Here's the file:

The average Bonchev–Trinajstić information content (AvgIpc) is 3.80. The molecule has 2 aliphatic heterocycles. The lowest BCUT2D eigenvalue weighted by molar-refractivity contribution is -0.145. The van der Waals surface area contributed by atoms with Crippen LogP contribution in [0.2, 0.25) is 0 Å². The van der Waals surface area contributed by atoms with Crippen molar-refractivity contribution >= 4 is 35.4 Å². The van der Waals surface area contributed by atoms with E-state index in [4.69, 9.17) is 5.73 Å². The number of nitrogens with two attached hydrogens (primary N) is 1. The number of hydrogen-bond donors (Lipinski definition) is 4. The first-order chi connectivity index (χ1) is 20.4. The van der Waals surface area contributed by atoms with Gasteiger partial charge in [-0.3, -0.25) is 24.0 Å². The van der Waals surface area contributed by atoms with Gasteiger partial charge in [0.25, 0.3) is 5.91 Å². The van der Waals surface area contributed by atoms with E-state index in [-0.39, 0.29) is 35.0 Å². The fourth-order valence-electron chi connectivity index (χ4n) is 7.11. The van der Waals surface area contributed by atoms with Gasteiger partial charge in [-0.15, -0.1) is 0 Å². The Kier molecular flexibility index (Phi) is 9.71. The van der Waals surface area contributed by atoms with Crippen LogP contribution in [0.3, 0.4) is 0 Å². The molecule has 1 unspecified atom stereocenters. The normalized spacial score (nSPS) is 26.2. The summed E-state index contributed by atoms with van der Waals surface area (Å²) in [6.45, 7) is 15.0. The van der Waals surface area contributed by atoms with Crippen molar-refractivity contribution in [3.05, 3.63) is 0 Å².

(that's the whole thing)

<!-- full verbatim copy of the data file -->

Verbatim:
The average Bonchev–Trinajstić information content (AvgIpc) is 3.80. The molecule has 2 aliphatic heterocycles. The lowest BCUT2D eigenvalue weighted by molar-refractivity contribution is -0.145. The van der Waals surface area contributed by atoms with Crippen LogP contribution in [0.2, 0.25) is 0 Å². The van der Waals surface area contributed by atoms with Crippen molar-refractivity contribution >= 4 is 35.4 Å². The van der Waals surface area contributed by atoms with E-state index in [4.69, 9.17) is 5.73 Å². The number of nitrogens with two attached hydrogens (primary N) is 1. The number of hydrogen-bond donors (Lipinski definition) is 4. The first-order chi connectivity index (χ1) is 20.4. The van der Waals surface area contributed by atoms with Gasteiger partial charge in [-0.3, -0.25) is 24.0 Å². The van der Waals surface area contributed by atoms with Gasteiger partial charge in [0.25, 0.3) is 5.91 Å². The van der Waals surface area contributed by atoms with E-state index in [-0.39, 0.29) is 35.0 Å². The fourth-order valence-electron chi connectivity index (χ4n) is 7.11. The van der Waals surface area contributed by atoms with Gasteiger partial charge in [-0.15, -0.1) is 0 Å². The Kier molecular flexibility index (Phi) is 9.71. The van der Waals surface area contributed by atoms with Crippen LogP contribution in [0.3, 0.4) is 0 Å². The molecule has 1 unspecified atom stereocenters. The normalized spacial score (nSPS) is 26.2. The summed E-state index contributed by atoms with van der Waals surface area (Å²) in [6.45, 7) is 15.0. The van der Waals surface area contributed by atoms with Crippen molar-refractivity contribution in [3.05, 3.63) is 0 Å².